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Album Review: Two Gallants – We Are Undone

2 min read

Of all the vocalists currently working in the alternative music scene, Two Gallants’ Adam Stephens is the only one who can make me actually weep. And I do mean weep: I’m not just talking about the odd stray tear; I’m talking full on, chest-wracking sobs.

Two Gallants - We Are UndoneFor that reason I came to Two Gallants’ new album We Are Undone prepared, with a box of tissues by my side. Thank God I did. We Are Undone might be the most beautifully tragic album yet released by a band that included an eight minute song about a woman losing her unborn child on their first album.

That said, although We Are Undone is an exploration of pain and heartbreak, don’t come to it expecting acoustic, low-key songs. Two Gallants are a rock act and always have been, as the opening strains of titular track We Are Undone prove, kicking things off into high gear from the get go. The sound is intricate, but heavy in a way their last releases have only hinted at. This is the noise of a band fully embracing their rock roots, but doing so in a way that retains what made them so original in the first place.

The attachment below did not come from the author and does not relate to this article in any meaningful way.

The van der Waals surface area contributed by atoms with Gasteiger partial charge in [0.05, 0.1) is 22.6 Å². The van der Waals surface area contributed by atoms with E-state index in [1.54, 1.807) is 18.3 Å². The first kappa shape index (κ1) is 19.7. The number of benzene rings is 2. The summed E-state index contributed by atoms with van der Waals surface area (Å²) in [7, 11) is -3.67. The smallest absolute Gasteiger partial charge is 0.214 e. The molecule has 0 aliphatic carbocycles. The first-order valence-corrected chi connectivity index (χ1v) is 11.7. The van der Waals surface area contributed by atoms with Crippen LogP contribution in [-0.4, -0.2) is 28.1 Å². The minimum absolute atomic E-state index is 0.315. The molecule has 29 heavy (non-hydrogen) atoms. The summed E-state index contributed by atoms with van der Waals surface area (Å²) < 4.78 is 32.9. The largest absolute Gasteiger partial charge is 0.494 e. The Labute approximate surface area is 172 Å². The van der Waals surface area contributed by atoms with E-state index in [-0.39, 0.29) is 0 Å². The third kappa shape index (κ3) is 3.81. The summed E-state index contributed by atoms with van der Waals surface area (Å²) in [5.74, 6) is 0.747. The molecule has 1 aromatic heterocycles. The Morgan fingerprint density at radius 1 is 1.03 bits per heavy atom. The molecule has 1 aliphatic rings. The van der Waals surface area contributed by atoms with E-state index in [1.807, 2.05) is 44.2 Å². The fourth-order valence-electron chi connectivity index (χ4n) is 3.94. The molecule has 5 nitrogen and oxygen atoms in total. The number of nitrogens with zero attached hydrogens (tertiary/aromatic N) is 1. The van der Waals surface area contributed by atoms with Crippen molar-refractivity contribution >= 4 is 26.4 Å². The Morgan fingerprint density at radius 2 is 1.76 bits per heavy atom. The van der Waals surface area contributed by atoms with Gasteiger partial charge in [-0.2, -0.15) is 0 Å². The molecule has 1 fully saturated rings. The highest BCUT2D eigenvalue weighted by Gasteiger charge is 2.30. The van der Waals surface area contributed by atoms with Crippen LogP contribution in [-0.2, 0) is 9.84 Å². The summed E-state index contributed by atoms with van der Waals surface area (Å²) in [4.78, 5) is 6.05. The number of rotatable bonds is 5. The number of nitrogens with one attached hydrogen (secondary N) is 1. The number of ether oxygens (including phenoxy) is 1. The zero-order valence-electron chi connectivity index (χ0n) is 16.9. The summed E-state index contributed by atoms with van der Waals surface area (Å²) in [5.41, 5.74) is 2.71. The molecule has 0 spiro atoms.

Indeed, Incidental and Fools Like Us might be the most traditionally rock songs the band have yet released. In a perfect world, these two would be the singles that saturate radio stations for weeks: they are undeniably catchy, but never reductive or slight either, full of a real emotional power.

Two Gallants are storytellers as well as musicians, and their lyrics have always demonstrated their incredible literary talents. My Man Go is perhaps the lyrical highpoint of the album, but every single song is full of dense, beautiful imagery, all sung in Stephen’s imitable style.

The real emotional sucker punch of the album is the piano led There’s So Much I Don’t Know. Tragic, pained, but ultimately uplifting, it’s a beautiful examination of alienation and loneliness, that comes complete with vocals so sincere they could melt the heart of even the stoniest alternative music fan.

Two Gallants have been working on the sidelines for years now, quietly and consistently releasing great album after great album. Perhaps We Are Undone could finally be the album that catapults them into the mainstream – the songs are more radio friendly than others the band have released in the past, and none of the songs to have the potential to incite the (undeserved) controversy that the band’s song Long Summer Day sparked in the past.

But, whether or not the album makes Two Gallants a household name is beside the point. Whether the world at large catches on or not, the facts remain the same: We Are Undone is a work of devastating power, and one of the young year’s finest releases.